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PC Gamer
PC Gamer
Mollie Taylor

Streamer whose esports team just ate 7 losses in a row: 'I have been having a lot of doubts about my decision making'

Disguised Toast.

Look, my experience with playing games competitively is minimal, but the one thing I do know is that losing can feel real bad. Thankfully, I only have a handful of friends and strangers to witness my poor performances. But when you're a newly-formed team under a hugely popular streamer on a seven-loss streak in a major Valorant tournament, I'm sure those Ls hit a hell of a lot harder.

That's the problem Jeremy "Disguised Toast" Wang has found himself in. The OfflineTV member decided to get into esports earlier this year, rounding up a team of pro Valorant players to tackle the game's Challengers 2023 tournament under the moniker DSG. It's a pretty strong team, too—a large chunk of the roster came from playing competitive CS:GO, with recent additions like Jacob "yay" Whiteaker coming from huge organisations like OpTic Gaming and Cloud9. 

The team got off to a great start, skating through open qualifiers by winning all three of its games. It won a couple of games during the tournament's first split, but then a curse seems to have befallen the team. It's failed to win a single game since the beginning of March, losing seven games in a row. DSG is yet to secure a single win in the tournament's second split and is teetering on the edge of relegation with two games to go.

Despite a motivational message and a ton of backing, the losses have continued to hit the team hard. In a surprisingly transparent act for the industry, Disguised Toast opened up about the struggles of pulling together a team and apologised for the recent performance. "Sorry to all the DSG fans for our performances recently. Esports have definitely been one of the more challenging experiences I've faced in my career." he tweeted on May 4. "I've always been pretty confident in my content but for the first time in a long while—I have been having a lot of doubts about my decision making."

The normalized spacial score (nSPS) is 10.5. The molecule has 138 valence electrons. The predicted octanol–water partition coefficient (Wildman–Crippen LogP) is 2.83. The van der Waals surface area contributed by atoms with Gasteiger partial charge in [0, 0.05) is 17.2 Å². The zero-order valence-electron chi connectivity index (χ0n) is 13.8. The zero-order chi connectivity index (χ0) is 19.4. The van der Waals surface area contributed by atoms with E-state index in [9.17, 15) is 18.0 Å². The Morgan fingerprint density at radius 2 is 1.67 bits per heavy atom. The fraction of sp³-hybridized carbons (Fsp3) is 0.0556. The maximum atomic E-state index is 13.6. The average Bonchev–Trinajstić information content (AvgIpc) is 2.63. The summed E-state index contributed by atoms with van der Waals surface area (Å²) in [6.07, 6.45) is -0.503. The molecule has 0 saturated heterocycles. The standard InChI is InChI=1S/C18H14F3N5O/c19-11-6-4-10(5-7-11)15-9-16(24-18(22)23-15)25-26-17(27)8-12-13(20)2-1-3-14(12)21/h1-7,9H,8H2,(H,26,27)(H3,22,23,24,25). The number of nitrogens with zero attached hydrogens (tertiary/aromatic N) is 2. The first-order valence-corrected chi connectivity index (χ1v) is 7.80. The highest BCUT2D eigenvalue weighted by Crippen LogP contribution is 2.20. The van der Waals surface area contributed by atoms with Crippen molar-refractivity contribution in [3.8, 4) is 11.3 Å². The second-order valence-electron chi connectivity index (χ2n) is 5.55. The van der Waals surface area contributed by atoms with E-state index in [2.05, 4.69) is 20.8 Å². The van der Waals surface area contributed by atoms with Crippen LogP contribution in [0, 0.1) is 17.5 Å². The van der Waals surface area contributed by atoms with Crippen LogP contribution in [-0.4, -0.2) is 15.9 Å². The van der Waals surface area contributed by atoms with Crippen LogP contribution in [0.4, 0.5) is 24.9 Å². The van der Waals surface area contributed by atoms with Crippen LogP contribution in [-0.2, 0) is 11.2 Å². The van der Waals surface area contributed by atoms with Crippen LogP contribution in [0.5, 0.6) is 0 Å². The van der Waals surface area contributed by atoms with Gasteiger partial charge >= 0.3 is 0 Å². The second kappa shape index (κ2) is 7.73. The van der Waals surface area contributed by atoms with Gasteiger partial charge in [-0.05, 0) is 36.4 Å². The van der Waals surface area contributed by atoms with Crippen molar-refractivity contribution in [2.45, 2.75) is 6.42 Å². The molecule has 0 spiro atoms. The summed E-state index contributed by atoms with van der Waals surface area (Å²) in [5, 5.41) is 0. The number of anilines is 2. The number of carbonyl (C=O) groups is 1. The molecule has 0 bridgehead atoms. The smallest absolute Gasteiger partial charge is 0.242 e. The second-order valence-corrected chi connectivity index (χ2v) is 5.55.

The streamer called his responsibilities as an organisation owner "scary," adding "I never had any competitive FPS experience and now I need to make choices over the livelihoods of these young players who are trying to make a living pursuing their aspirations." He cited the amount of attention on him and his team thanks to his popularity as a source of pressure, saying it "builds and builds on the players" with each loss.

Despite that, Disguised Toast clarified: "I do not regret getting into the space. I'm very proud of what we have done in the short time we've been here and still am excited for the future."

It's genuinely a refreshing take—I haven't always loved how volatile the esports space can be both for players and organisations trying to get off the ground. The openness has been well received by fans and fellow competitors alike. Former Rainbow Six Siege pro Stigs called esports "such a hard field to navigate," adding "You may have all the right components to a team and still not garner the desired results. This is what esports is, this is why it's such a hard and uncertain profession."

Global Esports founder Rushindra Sinha replied: "You are not alone, some of the biggest and best esports orgs face these challenges as well. You're in a much better position than most and you are adapting and learning quickly so [don't worry] you'll be fine."

DSG's members were quick to present their own apologies while also singing Disguised Toast's praises. "In my experience with Toast he's been incredible as an org owner… he really does care more than any other I've seen," Whiteaker tweeted. "If anyone deserves success he does." Michael "nerve" Yerrow said "Toast has been nothing but loving and supportive and playing under DSG has been the greatest pleasure," adding "It has been absolutely the worst feeling in the world losing these past three weeks and letting you guys down."

With two weeks of the split left to go, DSG has a hell of a lot of people rooting for them. That's no doubt been helped by the organisation's transparency during the lows, and it's still early doors for a team who've barely had four months to play together. Transparency in the industry is always welcome and Disguised Toast seems to be learning a few valuable lessons along the way.

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